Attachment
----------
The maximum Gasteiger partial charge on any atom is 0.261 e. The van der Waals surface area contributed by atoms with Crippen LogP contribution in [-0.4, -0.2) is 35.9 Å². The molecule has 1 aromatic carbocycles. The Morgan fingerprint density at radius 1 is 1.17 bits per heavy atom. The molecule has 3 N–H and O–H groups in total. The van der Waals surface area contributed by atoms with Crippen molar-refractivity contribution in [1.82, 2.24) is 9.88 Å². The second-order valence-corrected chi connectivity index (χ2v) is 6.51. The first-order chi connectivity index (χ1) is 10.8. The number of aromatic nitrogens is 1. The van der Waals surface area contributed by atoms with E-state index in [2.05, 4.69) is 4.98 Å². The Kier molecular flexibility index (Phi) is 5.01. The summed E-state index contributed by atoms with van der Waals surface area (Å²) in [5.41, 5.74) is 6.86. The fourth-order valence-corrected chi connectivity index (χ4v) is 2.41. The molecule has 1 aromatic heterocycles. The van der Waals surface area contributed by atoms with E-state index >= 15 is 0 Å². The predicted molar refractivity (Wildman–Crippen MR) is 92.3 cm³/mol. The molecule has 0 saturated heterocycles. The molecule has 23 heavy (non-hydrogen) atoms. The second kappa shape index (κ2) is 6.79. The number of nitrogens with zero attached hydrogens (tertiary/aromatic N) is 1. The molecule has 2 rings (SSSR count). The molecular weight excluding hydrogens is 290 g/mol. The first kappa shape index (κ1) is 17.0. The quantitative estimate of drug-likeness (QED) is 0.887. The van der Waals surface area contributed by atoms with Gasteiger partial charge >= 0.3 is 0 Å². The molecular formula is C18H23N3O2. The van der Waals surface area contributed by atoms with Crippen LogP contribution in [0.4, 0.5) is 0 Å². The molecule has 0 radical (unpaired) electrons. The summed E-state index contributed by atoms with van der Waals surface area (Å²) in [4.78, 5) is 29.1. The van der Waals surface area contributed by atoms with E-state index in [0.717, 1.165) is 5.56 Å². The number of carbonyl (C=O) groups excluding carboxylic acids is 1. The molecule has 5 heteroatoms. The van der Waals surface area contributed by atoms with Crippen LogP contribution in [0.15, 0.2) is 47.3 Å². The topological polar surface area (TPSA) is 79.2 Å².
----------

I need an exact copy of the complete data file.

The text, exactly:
The maximum Gasteiger partial charge on any atom is 0.261 e. The van der Waals surface area contributed by atoms with Crippen LogP contribution in [-0.4, -0.2) is 35.9 Å². The molecule has 1 aromatic carbocycles. The Morgan fingerprint density at radius 1 is 1.17 bits per heavy atom. The molecule has 3 N–H and O–H groups in total. The van der Waals surface area contributed by atoms with Crippen molar-refractivity contribution in [1.82, 2.24) is 9.88 Å². The second-order valence-corrected chi connectivity index (χ2v) is 6.51. The first-order chi connectivity index (χ1) is 10.8. The number of aromatic nitrogens is 1. The van der Waals surface area contributed by atoms with E-state index in [2.05, 4.69) is 4.98 Å². The Kier molecular flexibility index (Phi) is 5.01. The summed E-state index contributed by atoms with van der Waals surface area (Å²) in [5.41, 5.74) is 6.86. The fourth-order valence-corrected chi connectivity index (χ4v) is 2.41. The molecule has 1 aromatic heterocycles. The van der Waals surface area contributed by atoms with E-state index >= 15 is 0 Å². The predicted molar refractivity (Wildman–Crippen MR) is 92.3 cm³/mol. The molecule has 0 saturated heterocycles. The molecule has 23 heavy (non-hydrogen) atoms. The second kappa shape index (κ2) is 6.79. The number of nitrogens with zero attached hydrogens (tertiary/aromatic N) is 1. The molecule has 2 rings (SSSR count). The molecular weight excluding hydrogens is 290 g/mol. The first kappa shape index (κ1) is 17.0. The quantitative estimate of drug-likeness (QED) is 0.887. The van der Waals surface area contributed by atoms with Gasteiger partial charge >= 0.3 is 0 Å². The molecular formula is C18H23N3O2. The van der Waals surface area contributed by atoms with Crippen LogP contribution in [0.4, 0.5) is 0 Å². The molecule has 0 radical (unpaired) electrons. The summed E-state index contributed by atoms with van der Waals surface area (Å²) in [4.78, 5) is 29.1. The van der Waals surface area contributed by atoms with E-state index in [0.717, 1.165) is 5.56 Å². The number of carbonyl (C=O) groups excluding carboxylic acids is 1. The molecule has 5 heteroatoms. The van der Waals surface area contributed by atoms with Crippen LogP contribution in [0.15, 0.2) is 47.3 Å². The topological polar surface area (TPSA) is 79.2 Å².